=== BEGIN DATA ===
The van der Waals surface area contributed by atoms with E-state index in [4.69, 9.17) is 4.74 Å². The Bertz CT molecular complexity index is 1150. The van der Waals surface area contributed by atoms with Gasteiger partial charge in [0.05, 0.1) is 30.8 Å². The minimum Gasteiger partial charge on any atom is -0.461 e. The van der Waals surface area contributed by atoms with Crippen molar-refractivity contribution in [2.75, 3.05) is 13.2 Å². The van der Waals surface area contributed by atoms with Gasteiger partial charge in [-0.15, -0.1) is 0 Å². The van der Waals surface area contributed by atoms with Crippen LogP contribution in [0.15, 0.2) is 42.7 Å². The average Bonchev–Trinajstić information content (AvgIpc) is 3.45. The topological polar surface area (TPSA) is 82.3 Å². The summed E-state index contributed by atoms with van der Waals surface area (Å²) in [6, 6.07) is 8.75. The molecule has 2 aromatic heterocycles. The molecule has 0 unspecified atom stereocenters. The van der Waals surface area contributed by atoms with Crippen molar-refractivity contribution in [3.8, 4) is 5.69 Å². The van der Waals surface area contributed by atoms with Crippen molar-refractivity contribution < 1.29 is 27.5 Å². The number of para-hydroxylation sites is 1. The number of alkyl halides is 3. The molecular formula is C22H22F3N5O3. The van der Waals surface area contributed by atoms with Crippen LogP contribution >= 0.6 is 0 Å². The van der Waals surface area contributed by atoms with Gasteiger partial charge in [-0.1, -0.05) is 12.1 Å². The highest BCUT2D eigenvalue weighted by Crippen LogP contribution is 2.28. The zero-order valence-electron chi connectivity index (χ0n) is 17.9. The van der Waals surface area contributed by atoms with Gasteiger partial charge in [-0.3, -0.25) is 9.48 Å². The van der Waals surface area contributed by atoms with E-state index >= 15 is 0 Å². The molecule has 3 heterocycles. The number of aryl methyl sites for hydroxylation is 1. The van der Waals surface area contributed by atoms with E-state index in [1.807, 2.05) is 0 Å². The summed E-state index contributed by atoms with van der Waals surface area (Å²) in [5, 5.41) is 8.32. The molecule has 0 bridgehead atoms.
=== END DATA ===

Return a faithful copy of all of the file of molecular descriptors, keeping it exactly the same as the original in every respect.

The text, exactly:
The van der Waals surface area contributed by atoms with E-state index in [4.69, 9.17) is 4.74 Å². The Bertz CT molecular complexity index is 1150. The van der Waals surface area contributed by atoms with Gasteiger partial charge in [0.05, 0.1) is 30.8 Å². The minimum Gasteiger partial charge on any atom is -0.461 e. The van der Waals surface area contributed by atoms with Crippen molar-refractivity contribution in [2.75, 3.05) is 13.2 Å². The van der Waals surface area contributed by atoms with Gasteiger partial charge in [-0.15, -0.1) is 0 Å². The van der Waals surface area contributed by atoms with Crippen LogP contribution in [0.15, 0.2) is 42.7 Å². The average Bonchev–Trinajstić information content (AvgIpc) is 3.45. The topological polar surface area (TPSA) is 82.3 Å². The summed E-state index contributed by atoms with van der Waals surface area (Å²) in [6, 6.07) is 8.75. The molecule has 2 aromatic heterocycles. The molecule has 0 unspecified atom stereocenters. The van der Waals surface area contributed by atoms with Crippen molar-refractivity contribution in [3.8, 4) is 5.69 Å². The van der Waals surface area contributed by atoms with Crippen molar-refractivity contribution < 1.29 is 27.5 Å². The number of para-hydroxylation sites is 1. The number of alkyl halides is 3. The molecular formula is C22H22F3N5O3. The van der Waals surface area contributed by atoms with Crippen LogP contribution >= 0.6 is 0 Å². The van der Waals surface area contributed by atoms with Gasteiger partial charge in [-0.1, -0.05) is 12.1 Å². The highest BCUT2D eigenvalue weighted by Crippen LogP contribution is 2.28. The zero-order valence-electron chi connectivity index (χ0n) is 17.9. The van der Waals surface area contributed by atoms with Gasteiger partial charge in [-0.3, -0.25) is 9.48 Å². The van der Waals surface area contributed by atoms with E-state index >= 15 is 0 Å². The molecule has 3 heterocycles. The number of aryl methyl sites for hydroxylation is 1. The van der Waals surface area contributed by atoms with E-state index in [1.807, 2.05) is 0 Å². The summed E-state index contributed by atoms with van der Waals surface area (Å²) in [5, 5.41) is 8.32. The molecule has 0 bridgehead atoms.